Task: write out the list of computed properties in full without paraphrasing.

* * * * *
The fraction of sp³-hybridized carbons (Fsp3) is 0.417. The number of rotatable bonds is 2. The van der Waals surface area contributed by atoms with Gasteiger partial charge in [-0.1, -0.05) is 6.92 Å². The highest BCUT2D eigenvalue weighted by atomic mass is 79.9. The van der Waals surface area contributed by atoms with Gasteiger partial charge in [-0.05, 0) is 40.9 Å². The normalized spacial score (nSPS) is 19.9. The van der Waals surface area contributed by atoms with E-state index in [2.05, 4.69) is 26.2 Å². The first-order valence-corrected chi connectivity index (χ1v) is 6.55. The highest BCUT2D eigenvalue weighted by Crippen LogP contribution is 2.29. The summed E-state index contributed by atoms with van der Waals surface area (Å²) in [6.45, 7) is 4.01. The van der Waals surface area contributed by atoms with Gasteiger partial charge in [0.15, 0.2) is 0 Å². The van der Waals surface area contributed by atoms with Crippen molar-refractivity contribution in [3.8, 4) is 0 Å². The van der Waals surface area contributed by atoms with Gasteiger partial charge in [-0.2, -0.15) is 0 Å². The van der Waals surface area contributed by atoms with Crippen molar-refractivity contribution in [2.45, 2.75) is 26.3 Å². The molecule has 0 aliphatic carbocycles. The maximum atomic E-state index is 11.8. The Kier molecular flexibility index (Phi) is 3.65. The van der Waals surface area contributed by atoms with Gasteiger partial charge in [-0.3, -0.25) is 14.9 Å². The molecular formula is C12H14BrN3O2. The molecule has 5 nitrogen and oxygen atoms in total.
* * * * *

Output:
The fraction of sp³-hybridized carbons (Fsp3) is 0.417. The number of rotatable bonds is 2. The van der Waals surface area contributed by atoms with Gasteiger partial charge in [-0.1, -0.05) is 6.92 Å². The highest BCUT2D eigenvalue weighted by atomic mass is 79.9. The van der Waals surface area contributed by atoms with Gasteiger partial charge in [-0.05, 0) is 40.9 Å². The normalized spacial score (nSPS) is 19.9. The van der Waals surface area contributed by atoms with E-state index in [2.05, 4.69) is 26.2 Å². The first-order valence-corrected chi connectivity index (χ1v) is 6.55. The highest BCUT2D eigenvalue weighted by Crippen LogP contribution is 2.29. The summed E-state index contributed by atoms with van der Waals surface area (Å²) in [6.45, 7) is 4.01. The van der Waals surface area contributed by atoms with Gasteiger partial charge in [0.15, 0.2) is 0 Å². The van der Waals surface area contributed by atoms with Crippen molar-refractivity contribution in [3.8, 4) is 0 Å². The van der Waals surface area contributed by atoms with Gasteiger partial charge in [-0.2, -0.15) is 0 Å². The van der Waals surface area contributed by atoms with Crippen molar-refractivity contribution in [2.45, 2.75) is 26.3 Å². The molecule has 0 aliphatic carbocycles. The maximum atomic E-state index is 11.8. The Kier molecular flexibility index (Phi) is 3.65. The van der Waals surface area contributed by atoms with Gasteiger partial charge in [-0.3, -0.25) is 14.9 Å². The molecular formula is C12H14BrN3O2. The molecule has 5 nitrogen and oxygen atoms in total.